Abu Hurayra related that, “The Messenger of Allah (blessings and peace be upon him) forbade making animals suffer.” [Bukhari]

      The Prophet (Allah bless him & give him peace) said, ” Do not harm the creation of Allah.” [Abu Dawud, from al-Ma`rur ibn Suwayd. Imam Jamal al-Din al-Zayla`i declared it to be a rigorously authenticated (sahih) hadith in Nasb al-Raya.]

      This is why Ibn Hajar al-Haytami (Allah have mercy on him) mentions in his work on the major sins, al-Zawajir, that the scholars have explicitly stated that causing animals undue harm, such as hitting them painfully, without a sound reason is a major sin (kabira). [Ibn Hajar al-Haytami, al-Zawajir `an Iqtiraf al-Kaba’ir, 2.140]

      And only Allah knows best.

      Muhammad ibn Adam & Faraz Rabbani

  8. Seth says:

    Sad note: I fed a hungary stray cat and we became friends about a year ago. Day before yesterday, he came home with injuries from a neighbor. I can understand shooing a cat away that is in your vegetable garden, but not trying to injure it. Hopefully his wounds will heal. He is a perfect gentleman. He knows what the word “NO” means.

    • Sabirah says:

      Please Sis, keep protecting it. All the cats, dogs, and all animals need our compassionate, loving help and support.

  9. Jamaal says:

    AS,

    Beautiful translation and commentary Ust. Shazia, thank you so much.

    Actually just a few days ago I was walking in the street behind al-Azhar (Shari’ Muhammad Abdu for those who are familiar with it) and I noticed a dog drinking water on the side of the road. When I looked more closely there was actually a bowl molded into the concrete that was built as a planter for a tree that was there. When they cemented the planter the bowl was part of the design! There are some remnants still hanging around of the beautiful civilization that Islam produced.

    • Shazia Ahmad says:

      as salaamu alaykum,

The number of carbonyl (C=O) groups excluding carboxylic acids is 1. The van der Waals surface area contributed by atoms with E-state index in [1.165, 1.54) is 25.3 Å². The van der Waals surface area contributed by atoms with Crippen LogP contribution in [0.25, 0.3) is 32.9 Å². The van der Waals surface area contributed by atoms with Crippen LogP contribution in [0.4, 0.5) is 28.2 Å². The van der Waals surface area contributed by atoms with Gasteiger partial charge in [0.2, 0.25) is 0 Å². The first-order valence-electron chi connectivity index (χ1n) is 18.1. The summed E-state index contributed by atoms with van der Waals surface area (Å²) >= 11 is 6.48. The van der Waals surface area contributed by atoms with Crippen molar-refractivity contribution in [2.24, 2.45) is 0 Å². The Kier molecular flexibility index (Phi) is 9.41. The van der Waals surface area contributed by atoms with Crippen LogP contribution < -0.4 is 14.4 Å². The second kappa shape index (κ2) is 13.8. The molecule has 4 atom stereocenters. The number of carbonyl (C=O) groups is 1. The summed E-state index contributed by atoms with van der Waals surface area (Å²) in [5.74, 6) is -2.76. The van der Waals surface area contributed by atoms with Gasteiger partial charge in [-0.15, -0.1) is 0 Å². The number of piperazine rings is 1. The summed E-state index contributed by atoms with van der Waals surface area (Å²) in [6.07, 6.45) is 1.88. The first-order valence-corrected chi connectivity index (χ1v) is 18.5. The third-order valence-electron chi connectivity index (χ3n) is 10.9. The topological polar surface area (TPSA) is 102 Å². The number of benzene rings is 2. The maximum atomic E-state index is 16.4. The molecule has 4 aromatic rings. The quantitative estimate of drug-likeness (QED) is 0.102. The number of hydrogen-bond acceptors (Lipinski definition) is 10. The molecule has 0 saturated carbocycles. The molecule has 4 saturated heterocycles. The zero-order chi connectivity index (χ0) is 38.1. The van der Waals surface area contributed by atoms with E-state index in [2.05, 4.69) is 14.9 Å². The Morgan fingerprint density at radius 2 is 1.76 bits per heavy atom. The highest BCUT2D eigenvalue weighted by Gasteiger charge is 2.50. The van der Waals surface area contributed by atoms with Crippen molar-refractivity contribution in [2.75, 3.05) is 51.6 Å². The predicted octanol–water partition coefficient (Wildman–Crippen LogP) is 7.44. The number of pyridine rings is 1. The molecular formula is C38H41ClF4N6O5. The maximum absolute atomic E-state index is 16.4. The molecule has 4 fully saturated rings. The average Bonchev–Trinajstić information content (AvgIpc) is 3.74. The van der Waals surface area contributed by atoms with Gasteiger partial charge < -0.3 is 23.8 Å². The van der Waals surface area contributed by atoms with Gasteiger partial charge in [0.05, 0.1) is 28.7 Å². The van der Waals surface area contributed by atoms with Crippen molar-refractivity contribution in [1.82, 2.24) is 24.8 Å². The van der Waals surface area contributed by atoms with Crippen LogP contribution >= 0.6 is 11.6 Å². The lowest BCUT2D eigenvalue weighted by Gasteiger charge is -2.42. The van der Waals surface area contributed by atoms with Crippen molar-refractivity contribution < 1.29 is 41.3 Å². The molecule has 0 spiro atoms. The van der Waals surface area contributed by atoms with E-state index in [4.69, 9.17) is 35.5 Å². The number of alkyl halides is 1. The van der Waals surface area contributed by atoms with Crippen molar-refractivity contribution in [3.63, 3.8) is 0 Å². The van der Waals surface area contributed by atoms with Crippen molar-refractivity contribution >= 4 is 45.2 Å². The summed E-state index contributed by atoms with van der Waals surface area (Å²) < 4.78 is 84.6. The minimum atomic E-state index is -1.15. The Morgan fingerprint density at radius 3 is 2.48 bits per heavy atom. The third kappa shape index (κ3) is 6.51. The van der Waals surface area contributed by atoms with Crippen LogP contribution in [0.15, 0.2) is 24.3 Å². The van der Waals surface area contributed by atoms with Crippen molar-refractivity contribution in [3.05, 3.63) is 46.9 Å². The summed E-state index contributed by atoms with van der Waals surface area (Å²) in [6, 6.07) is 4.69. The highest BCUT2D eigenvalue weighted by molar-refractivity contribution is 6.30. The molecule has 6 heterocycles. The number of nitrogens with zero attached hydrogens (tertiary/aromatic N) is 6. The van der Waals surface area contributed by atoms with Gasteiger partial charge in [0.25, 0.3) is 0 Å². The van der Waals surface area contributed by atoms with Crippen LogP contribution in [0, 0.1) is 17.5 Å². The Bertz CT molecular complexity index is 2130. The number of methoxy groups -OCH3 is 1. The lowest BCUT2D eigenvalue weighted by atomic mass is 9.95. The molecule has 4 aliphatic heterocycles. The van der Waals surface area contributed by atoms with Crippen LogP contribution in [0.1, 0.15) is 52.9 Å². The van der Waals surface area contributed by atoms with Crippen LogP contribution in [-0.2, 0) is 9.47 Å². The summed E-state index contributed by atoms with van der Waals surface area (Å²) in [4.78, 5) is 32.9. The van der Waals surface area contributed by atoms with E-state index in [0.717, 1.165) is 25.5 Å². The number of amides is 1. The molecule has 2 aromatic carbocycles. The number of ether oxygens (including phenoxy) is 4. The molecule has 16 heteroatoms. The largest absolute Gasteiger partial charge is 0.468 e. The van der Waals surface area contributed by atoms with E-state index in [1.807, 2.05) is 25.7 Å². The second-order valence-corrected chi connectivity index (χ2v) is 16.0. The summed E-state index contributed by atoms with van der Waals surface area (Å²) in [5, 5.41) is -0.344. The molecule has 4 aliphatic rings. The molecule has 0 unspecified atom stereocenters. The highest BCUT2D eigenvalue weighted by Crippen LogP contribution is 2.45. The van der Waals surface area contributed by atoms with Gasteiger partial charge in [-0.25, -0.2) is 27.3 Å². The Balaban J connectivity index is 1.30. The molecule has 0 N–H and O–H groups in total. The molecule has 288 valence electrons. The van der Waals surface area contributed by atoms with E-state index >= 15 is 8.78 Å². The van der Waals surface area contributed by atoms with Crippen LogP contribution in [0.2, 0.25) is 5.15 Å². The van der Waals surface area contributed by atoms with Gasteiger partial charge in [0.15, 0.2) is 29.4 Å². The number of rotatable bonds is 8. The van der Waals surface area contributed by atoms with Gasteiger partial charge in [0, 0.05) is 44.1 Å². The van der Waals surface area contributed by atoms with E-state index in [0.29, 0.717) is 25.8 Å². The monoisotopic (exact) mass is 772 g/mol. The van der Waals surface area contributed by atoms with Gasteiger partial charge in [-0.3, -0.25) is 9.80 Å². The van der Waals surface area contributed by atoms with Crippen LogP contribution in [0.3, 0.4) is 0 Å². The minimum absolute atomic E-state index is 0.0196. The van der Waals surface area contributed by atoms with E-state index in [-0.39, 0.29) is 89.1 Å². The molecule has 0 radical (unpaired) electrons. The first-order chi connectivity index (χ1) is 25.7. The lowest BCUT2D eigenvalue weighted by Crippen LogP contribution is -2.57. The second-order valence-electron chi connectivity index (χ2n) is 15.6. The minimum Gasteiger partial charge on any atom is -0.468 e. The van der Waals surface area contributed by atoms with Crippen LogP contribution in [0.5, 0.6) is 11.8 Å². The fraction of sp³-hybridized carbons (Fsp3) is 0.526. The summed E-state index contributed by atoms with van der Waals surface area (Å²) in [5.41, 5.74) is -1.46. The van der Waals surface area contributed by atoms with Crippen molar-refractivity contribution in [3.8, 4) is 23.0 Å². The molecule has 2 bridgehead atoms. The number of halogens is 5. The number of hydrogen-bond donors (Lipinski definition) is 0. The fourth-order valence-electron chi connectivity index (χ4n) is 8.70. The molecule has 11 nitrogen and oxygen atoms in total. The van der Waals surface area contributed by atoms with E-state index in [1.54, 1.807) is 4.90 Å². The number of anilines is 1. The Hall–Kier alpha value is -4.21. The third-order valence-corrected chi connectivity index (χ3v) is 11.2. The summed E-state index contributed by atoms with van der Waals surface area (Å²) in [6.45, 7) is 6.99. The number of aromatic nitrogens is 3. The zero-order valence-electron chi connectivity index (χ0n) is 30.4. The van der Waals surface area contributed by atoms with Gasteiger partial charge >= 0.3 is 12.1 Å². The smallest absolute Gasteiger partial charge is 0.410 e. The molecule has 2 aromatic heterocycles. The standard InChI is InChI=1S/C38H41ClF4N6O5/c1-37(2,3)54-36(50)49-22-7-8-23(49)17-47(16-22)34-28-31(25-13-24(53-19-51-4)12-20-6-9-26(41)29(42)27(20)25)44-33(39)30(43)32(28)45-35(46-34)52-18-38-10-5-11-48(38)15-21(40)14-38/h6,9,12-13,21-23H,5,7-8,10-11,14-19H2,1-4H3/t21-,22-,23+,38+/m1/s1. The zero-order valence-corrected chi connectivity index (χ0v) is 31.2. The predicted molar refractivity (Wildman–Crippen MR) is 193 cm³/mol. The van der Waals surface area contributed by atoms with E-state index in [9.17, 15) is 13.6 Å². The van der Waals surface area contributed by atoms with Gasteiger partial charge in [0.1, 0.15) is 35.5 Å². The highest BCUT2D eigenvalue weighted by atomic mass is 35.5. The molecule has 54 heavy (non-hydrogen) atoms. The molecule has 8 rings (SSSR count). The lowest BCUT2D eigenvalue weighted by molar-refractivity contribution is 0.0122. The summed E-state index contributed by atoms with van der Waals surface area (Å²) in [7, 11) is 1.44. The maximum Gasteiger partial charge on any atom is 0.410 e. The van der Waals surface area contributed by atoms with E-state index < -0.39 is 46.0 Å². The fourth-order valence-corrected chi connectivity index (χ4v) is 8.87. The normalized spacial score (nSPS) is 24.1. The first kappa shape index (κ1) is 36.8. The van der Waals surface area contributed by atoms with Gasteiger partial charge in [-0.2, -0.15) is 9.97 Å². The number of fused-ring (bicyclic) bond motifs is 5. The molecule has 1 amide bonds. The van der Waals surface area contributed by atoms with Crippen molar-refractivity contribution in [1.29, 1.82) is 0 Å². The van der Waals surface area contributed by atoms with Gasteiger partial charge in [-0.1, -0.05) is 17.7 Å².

Jazak Allahu khayran for your comment Ust. Jamaal! I think that’s one of the incredible things about Cairo, that you do find those remnants reminding us of what we as a people and civilization once were.

  10. Abu Isma'il says:

    Bismillah

    Amazing, how you can learn the Sunnah from the ‘Ulama. These men embody the Sunnah, they emulate the Prophet’s (Salla Allahu Alayhi wa Alihi wa Sahbihi wa Salama) sifat. The actions of these men is the commentary of the Shama’il Muhammadiyya. May Allah preserve them.
    It just occurred to me that it is essential to sit with the Ulama in order to attain knowledge, for we learn their akhlaq while learning the materials. This is something we miss when we try to solely get knowledge from books. Afwan for my words do not do topic justice.

  11. ZAI says:

    Nice reminder and we Muslims need many, many more of them. Despite all the exhortations to be kind to animals and prohibitions in abusing them in our religion, sad to say the reality of the Muslim world is that we have some of the worst animal abuse on the planet in our societies.Our reality is simply light years away from the ideals of our religion.

    I honestly don’t know what’s happened to us as a community. I think unfortunately so many Muslims have become caught up in politics, identity-politics, anti-imperialism, socio-economic on a macro level…we have completely forgotten everyday akhlaq to a large degree. At the end of the day it is those everyday things like being patient in lines, treating creation well, charity, forgiveness, etc. that will pile up on the scales on the judgement… we ignore these things at our own peril…

    • Shazia Ahmad says:

      as salaamu alaykum,

      That’s a great point ZAI. One of my teachers says that all of the problems and issues we see in the Muslim world and among our communities today can in many ways be traced back to a “crisis of akhlaq” and I think that’s very true.

  12. Ahmed says:

    I heard from a scholar stories of people with insight hearing the dhikr of plants and tress around him. And this made want to fill my space with these creations of Allah.

  13. jannah says:

    Very cute mashaAllah. I think everyone should get a kitten now ;)

  14. Sabirah says:

    This is why I can’t understand why more Muslims are not vegans.

    • Muslim says:

      @Sabirah: Because the Quran commands us to eat from the lawful and be grateful for Allah’s bounty, which includes certain animals!

      Just a thought, vegans kill life too. Every plant they eat is a living creature too. Or are plants less worthy of life than animals? On what basis and with what knowledge does the creation decide for him/herself what of Allah’s other creation is lawful or unlawful?

      Allah knows best

  15. OMH says:

    JKhair. This looked interesting so I left it unread in my google reader. I am living with a friend who has two cats and I remembered this article. JKhair.

  16. HaMim Media says:

    mashaallah! This is the great lesson. We have translated it on russian for russian-speaking people.